Two environmental nonprofits, WildEarth Guardians and the Center for Biological Diversity, sued Gov. Jared Polis’ administration this week, alleging that it has taken too long in considering operating permits for air polluters in Adams County.
The lawsuit, filed Wednesday in the 17th Judicial District Court in Adams County, “targets the failure of the Air Pollution Control Division to meet legally required deadlines for reviewing and updating pollution permits,” Matthew Koehler, a spokesman for WildEarth Guardians, said in a release.
The case comes as the Environmental Protection Agency is poised to downgrade the state’s air quality status from “serious” to “severe,” for failing to improve air quality. That downgrade would mean higher gas prices and would require more businesses to apply for emissions permits under the federal Clean Air Act.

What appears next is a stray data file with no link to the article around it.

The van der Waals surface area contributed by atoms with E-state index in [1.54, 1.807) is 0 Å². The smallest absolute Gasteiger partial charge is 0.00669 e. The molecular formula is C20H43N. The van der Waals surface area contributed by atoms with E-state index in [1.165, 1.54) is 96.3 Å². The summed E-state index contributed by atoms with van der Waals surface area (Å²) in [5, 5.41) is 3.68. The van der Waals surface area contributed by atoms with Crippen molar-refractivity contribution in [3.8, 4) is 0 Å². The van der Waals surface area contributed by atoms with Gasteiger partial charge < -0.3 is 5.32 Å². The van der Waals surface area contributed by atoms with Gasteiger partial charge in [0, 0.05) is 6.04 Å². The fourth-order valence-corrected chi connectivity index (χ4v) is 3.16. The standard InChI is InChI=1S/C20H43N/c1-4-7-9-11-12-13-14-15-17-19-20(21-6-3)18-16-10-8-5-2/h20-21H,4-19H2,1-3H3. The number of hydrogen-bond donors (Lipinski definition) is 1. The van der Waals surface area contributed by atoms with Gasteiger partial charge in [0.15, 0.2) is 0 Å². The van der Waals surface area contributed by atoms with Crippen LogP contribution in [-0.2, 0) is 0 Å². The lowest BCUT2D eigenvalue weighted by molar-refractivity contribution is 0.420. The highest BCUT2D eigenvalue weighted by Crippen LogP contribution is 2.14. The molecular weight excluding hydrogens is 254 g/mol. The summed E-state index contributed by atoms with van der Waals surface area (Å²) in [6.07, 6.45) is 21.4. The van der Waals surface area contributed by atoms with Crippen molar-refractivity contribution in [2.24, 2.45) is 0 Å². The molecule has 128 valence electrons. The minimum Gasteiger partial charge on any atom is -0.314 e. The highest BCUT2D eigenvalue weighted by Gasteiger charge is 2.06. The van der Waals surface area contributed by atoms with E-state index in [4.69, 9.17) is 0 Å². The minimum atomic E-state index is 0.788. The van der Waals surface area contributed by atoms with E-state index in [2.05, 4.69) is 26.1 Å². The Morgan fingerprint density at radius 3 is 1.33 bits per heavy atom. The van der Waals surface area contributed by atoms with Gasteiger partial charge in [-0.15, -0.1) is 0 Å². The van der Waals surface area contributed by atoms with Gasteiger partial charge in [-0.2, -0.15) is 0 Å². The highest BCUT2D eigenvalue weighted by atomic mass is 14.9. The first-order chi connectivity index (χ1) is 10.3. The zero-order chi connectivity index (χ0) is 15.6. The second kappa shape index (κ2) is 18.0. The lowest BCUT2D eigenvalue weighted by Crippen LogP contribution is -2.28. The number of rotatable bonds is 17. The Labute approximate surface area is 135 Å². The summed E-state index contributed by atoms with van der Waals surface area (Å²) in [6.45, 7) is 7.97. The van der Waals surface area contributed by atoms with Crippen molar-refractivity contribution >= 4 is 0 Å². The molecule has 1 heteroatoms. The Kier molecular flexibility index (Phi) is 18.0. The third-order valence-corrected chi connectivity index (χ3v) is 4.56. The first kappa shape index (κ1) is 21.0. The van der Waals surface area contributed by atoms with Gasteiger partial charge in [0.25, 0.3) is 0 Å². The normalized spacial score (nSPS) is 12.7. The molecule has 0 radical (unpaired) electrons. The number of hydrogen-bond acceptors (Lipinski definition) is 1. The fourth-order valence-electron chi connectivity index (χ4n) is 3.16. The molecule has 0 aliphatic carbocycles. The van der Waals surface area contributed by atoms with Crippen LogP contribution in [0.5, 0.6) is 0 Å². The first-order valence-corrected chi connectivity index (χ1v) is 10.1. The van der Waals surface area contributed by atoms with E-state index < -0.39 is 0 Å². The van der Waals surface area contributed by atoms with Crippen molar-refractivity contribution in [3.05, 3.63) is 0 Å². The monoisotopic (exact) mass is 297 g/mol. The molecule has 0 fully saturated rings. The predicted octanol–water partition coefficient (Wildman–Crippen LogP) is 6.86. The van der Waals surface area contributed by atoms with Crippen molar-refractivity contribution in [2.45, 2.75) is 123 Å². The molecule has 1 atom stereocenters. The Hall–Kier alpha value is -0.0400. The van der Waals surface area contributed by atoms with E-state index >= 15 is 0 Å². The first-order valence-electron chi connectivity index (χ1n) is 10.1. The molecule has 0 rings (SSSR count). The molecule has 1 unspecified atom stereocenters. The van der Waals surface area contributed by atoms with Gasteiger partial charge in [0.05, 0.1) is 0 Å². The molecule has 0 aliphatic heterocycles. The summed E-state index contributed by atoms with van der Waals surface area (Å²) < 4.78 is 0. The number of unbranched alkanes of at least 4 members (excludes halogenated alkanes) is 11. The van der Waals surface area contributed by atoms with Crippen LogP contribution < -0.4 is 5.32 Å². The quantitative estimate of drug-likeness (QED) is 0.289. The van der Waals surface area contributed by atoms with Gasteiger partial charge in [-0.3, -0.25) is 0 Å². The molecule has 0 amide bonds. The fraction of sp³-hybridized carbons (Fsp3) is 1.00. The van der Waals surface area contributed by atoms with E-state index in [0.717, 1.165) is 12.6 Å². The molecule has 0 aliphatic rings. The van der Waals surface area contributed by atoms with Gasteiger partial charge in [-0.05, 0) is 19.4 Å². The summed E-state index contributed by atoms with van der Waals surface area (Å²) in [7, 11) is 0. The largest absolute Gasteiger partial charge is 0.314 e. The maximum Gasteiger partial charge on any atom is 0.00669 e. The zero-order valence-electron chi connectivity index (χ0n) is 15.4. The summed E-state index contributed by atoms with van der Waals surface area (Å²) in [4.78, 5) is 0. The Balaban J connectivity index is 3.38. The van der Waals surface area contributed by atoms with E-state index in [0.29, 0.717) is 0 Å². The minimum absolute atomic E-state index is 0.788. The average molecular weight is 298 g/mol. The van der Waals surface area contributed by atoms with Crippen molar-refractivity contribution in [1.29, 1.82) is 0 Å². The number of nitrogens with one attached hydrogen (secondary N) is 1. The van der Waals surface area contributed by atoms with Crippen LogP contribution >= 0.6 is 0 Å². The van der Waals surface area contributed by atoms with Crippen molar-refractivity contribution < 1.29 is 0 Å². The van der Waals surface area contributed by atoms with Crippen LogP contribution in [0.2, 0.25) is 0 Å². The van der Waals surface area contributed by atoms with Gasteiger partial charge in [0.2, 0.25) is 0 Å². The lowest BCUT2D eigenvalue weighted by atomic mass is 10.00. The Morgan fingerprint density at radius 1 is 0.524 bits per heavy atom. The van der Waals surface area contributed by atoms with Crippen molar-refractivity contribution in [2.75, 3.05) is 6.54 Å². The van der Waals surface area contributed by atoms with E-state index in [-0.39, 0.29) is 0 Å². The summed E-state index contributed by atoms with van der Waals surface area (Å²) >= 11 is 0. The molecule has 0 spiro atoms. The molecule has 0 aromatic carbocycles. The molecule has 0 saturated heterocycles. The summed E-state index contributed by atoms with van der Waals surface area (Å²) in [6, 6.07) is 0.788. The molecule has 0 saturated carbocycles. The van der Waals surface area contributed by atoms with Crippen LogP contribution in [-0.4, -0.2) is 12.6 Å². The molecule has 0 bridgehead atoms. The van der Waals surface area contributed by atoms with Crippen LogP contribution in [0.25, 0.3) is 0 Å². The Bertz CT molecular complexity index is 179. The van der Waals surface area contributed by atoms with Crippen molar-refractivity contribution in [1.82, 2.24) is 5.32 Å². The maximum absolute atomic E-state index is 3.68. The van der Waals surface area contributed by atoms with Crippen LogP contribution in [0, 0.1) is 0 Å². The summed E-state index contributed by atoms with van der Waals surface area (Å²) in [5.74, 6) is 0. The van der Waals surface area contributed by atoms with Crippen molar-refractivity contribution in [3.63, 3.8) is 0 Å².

Jeremy Nichols, climate and energy program director for WildEarth Guardians, said in a statement that Polis’ administration has effectively given the oil and gas industry a “free pass to pollute.”
Representatives for the governor did not immediately respond to a request for comment.
“For the health of Coloradans and Colorado communities, this delay has to stop, polluters need to be held accountable,” Nichols said.
The lawsuit targets the Wattenberg methane gas processing plant, the Sinclair Denver Products oil terminal, the Phillips 66 Denver oil terminal and the East Regional Landfill.
All four facilities applied for updated operating permits between 2007 and 2020, the lawsuit claims, and the Air Pollution Control Division has taken much longer than the 18-month limit to either grant or deny those applications.
The lawsuit seeks to set deadlines for decisions from the division, the release said.
“If a source of air pollution cannot operate in compliance with state and federal clean air laws, then its operating permit must be denied,” the release said.
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